Stories we didn’t have time to get to or didn’t have anything to say about are below. There are so many that another installment is coming soon:
- SDOT is planning to “act quickly” on Ballard Light Rail plans, not sure 2 years is enough time; Larry Phillips says a Ballard Sounder station is “is not justified by the projected ridership at this point.” (H/T: Gary Manca).
- State Attorney General Rob McKenna is noncommittal as to whether Seattle will really have to pay deep-bore tunnel overruns.
- Yet another Bellevue alignment. We’ve mentioned this in passing before. (H/T: Alex Jonlin)
- King County bridges “not fully functional”, buses late.
- Larry Phillips supports the 12th Ave/Broadway streetcar couplet.
- 5,000 American pedestrians a year killed by cars.
- How Dow Constantine made the Water Taxi year-round, starting next fall.
- Sound Transit plans for Green River flooding.
- Grays Harbor Transit raises fares.
- Footage of September’s Federal Way Transit Center shooting.
- Pierce Transit’s “Not on Our Bus” claiming its first victories, getting its first complaints.
- How the HSR stimulus money will be allocated. (H/T: Lloyd Adalist)
- Ft. Lewis and McChord AFB to get Fuel Cell buses. (pdf, H/T: Mike Fisher)
35 Replies to “Long News Roundup (I)”
Metro and Sound Transit really need to develop and publish neighborhood maps like these (or better yet, hire Oran). With Metro’s insane number of routes compared to other systems, preferring one-seat rides over frequent arterial service, it can be overwhelming to keep routes and connections in mind all at once.
Yes please! Oran, get yourself hired!
But I don’t think we have that few frequent arterial service routes… We have quite a few routes that come every 10 minutes or less for most of the day, or that combine with other routes for much of the day for 10 minute frequencies.
Seriously, Oran — that map is awesome. If we raised, say, $100 to cover costs, would you be able to post laminated versions of your maps in the main shelters in Ballard?
Can someone tell me what the standard is for Metro buses being “late”?
If buses are one minute late, are they officially “late”? If they are five minutes late, are they officially “late”? How many minutes leeway is there from the time in the schedule to the time the bus acutally shows up before a bus is officially considered “late”, according to King County’s official statistics?
I think it’s 12 minutes before the driver has to call in and say “I’m really late”.
It’s 10 minutes. I got this from Metro directly when complaining about the morning outbound 66 constantly being late.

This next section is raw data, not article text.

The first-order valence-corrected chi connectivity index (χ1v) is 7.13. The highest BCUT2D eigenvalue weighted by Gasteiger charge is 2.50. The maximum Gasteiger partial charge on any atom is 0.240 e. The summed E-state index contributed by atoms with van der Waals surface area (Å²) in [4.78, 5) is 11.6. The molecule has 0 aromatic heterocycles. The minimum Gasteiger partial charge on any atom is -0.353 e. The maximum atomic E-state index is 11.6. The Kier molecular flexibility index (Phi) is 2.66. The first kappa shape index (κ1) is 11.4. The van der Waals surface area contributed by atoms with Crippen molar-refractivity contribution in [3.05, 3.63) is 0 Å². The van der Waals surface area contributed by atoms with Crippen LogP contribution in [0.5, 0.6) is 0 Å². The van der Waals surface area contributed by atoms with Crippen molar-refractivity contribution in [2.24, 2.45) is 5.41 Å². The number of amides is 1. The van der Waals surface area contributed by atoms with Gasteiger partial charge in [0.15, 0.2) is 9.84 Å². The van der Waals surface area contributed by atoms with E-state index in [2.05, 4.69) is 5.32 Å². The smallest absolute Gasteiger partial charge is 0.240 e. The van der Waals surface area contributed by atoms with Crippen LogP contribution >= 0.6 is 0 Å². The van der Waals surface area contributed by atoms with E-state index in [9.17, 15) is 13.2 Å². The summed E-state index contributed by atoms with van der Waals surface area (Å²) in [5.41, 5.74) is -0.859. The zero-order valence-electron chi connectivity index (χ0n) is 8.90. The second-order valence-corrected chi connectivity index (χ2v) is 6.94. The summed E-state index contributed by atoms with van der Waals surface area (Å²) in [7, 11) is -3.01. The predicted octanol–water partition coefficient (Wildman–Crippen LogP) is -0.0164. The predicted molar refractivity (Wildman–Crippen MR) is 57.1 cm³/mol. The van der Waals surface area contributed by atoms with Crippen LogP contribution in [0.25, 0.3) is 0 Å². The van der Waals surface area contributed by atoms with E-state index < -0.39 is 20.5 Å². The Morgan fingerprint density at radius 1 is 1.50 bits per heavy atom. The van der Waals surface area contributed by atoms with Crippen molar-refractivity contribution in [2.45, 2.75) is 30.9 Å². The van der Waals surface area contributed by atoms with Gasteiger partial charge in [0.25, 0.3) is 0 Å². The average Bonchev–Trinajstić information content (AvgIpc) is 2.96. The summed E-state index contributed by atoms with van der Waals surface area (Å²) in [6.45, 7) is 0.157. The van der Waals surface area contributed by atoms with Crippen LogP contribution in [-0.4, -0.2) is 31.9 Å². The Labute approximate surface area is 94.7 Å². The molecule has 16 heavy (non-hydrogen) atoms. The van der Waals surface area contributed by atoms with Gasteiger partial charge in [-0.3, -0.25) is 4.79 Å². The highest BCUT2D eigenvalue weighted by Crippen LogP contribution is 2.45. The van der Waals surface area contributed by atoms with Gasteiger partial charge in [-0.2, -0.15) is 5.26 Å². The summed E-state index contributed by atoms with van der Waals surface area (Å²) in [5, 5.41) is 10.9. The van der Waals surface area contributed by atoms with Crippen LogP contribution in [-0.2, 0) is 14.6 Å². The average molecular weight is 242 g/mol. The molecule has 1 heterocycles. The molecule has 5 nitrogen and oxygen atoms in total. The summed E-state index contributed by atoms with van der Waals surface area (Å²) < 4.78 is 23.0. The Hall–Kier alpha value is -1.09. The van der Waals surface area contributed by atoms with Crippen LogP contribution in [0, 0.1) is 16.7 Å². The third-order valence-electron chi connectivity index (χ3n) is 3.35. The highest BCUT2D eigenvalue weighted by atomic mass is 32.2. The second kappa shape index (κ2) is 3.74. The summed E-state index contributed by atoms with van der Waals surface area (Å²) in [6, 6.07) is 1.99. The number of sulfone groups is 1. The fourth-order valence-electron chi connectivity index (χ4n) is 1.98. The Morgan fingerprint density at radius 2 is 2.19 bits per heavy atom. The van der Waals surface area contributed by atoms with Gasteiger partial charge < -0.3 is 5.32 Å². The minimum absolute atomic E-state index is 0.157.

Actually, it doesn’t matter how late we are on a certain trip. We only call if we are so late that we are leaving our next trip 10 or more minutes beyond the recovery time. “Recovery Time” is what most people think of as break time or layover time, but they call it recovery time because it’s designed for the coach to recover from being late to allow for on-time departure of the next trip. But we all know that doesn’t always happen. In training, we were told that transit operators & agricultural workers were the only jobs without required breaks, not sure if that really true, but the union does allow us to have 5 minutes no matter how late we are, for bathroom breaks and to eat something. Also, sometimes it gets to the point where weather, or an accident somewhere or a sporting event can really screw up a large number of buses, the cooridnator, as some of you may have heard during an All-Call, will say something along the lines of, “I know many of you are late, I will not be taking any more late calls at this time. Please hold all calls to breakdowns and emergencies only” Then they will say “Trippers(short rush hour pieces of work) and A-runs (Full time work off by 8pm) to run it late and put in for your Overtime. Relief runs (full time night pieces of work off after 8pm) I will get back to you after 7 or 7:30 (when things calm down) and try to get you back on schedule.”
So thats how Metro handles late buses.
An addendum – at least in trolley land, if you’re late enough that your follower has caught up to you (meaning the next scheduled bus same route is now on your tail), a bus may blank its signs and stop picking up passengers (continuuing to do so only makes 2 buses late, with the follower winding up empty *and* late) until it catches up. A coordinator may also have a run turn around mid-route to get back on schedule for the next leg of the run. I’ve had a couple of scenarios where there were not 2, but 3 buses of the same route all running together because of game-day traffic or some such.
“Brezonick, Carri ✆ to me show details Jul 14
I apologize it has taken some time for me to track down the information that you are looking for. The 66 averages 6 to 8 minutes late at your stop in the morning. In speaking with the base, there is no single reason that explains this. Unfortunately, a combination of factors will cause a bus to run late at this rate. As you may know, Metro does not consider a bus late until 10 minutes has expired.